Titan is the largest moon of Saturn and the second-largest natural satellite in the entire Sol system, as well as the only moon in the system with an appreciably dense atmosphere. Its geochemistry is unique in the Sol system: Titan has the volatile composition of cryonae but surface features mirroring terrae; as such, it is the archetype of the titanoid planetary class.
Titan is the largest and second-farthest major moon of the planet Saturn, which is the sixth planet from its sun Sol. It orbits at roughly 20 times its parent planet's radius, exceeded only by the major moon Iapetus. Its rotation is synchronized to its orbit, and thus one titanoid hemisphere (the Saturnbound face, or "near side") is constantly visible to Saturn while the other (the spacebound face, or "far side") is never visible. However, this does not matter too much, since Titan is blanketed by an opaque, dense atmosphere of nitrogen and vaporous hydrocarbons that give this world's sky an intense golden-yellow hue.
The internal structure of Titan is the strangest of any planetoid in the system: the icy, pseudo-tectonic crust of the moon drifts atop a mantle-like sea. Titan's surface is marked by broad regions of bright and dark terrain, including Xanadu Terra: a large region about the size of Earth's continent Australia with a high albedo. Xanadu is filled with hills and cut by river valleys; indeed, most of the satellite's equator (especially the deeply crevassed Shangri-La Terra) is eroded by Titan's unusual hydrocarbon solvent cycle. The poles of this hazy world are saturated by large seas and lakes of liquid methane quite similar to those of Prometheus.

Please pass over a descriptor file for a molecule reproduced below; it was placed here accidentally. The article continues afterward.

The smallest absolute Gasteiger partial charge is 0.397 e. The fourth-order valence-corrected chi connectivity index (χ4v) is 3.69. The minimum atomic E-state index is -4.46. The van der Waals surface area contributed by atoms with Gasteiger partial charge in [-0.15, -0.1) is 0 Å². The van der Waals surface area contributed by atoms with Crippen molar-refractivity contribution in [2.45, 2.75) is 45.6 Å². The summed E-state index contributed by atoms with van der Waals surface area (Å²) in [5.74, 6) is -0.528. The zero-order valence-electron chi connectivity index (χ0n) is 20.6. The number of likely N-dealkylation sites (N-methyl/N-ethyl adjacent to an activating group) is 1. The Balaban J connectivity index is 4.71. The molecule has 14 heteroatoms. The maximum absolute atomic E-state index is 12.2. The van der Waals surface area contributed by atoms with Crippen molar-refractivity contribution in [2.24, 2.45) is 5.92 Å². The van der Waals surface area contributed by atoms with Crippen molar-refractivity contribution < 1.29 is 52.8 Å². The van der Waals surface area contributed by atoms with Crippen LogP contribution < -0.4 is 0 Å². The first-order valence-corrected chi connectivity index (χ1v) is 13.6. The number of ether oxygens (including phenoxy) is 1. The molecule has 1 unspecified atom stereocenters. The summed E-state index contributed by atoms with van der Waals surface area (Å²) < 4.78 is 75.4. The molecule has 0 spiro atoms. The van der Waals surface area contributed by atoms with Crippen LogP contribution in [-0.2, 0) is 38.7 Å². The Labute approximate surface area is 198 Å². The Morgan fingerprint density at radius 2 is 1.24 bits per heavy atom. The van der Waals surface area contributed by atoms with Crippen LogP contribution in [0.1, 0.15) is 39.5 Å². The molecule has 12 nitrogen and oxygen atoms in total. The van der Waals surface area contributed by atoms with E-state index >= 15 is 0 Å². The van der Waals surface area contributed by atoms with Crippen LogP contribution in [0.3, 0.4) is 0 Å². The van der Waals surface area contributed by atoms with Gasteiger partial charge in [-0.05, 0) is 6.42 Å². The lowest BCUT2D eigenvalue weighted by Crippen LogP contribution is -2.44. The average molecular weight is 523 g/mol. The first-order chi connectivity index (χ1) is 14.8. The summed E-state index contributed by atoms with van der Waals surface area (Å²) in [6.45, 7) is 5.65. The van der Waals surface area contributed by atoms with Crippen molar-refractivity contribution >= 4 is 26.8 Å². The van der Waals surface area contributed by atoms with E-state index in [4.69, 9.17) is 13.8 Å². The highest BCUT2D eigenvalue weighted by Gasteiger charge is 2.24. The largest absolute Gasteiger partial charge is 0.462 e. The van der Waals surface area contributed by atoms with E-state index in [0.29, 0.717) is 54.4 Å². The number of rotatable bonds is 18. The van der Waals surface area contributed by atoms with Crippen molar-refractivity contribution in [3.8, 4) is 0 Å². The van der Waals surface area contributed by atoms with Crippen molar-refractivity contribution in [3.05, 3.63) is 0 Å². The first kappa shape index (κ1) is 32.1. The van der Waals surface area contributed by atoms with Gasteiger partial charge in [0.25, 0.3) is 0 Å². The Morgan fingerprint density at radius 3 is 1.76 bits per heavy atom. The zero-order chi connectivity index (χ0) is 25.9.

- Planetoid / Moon
- Location under
- 95.0% nitrogen
- 4.9% methane
- 0.1% other gases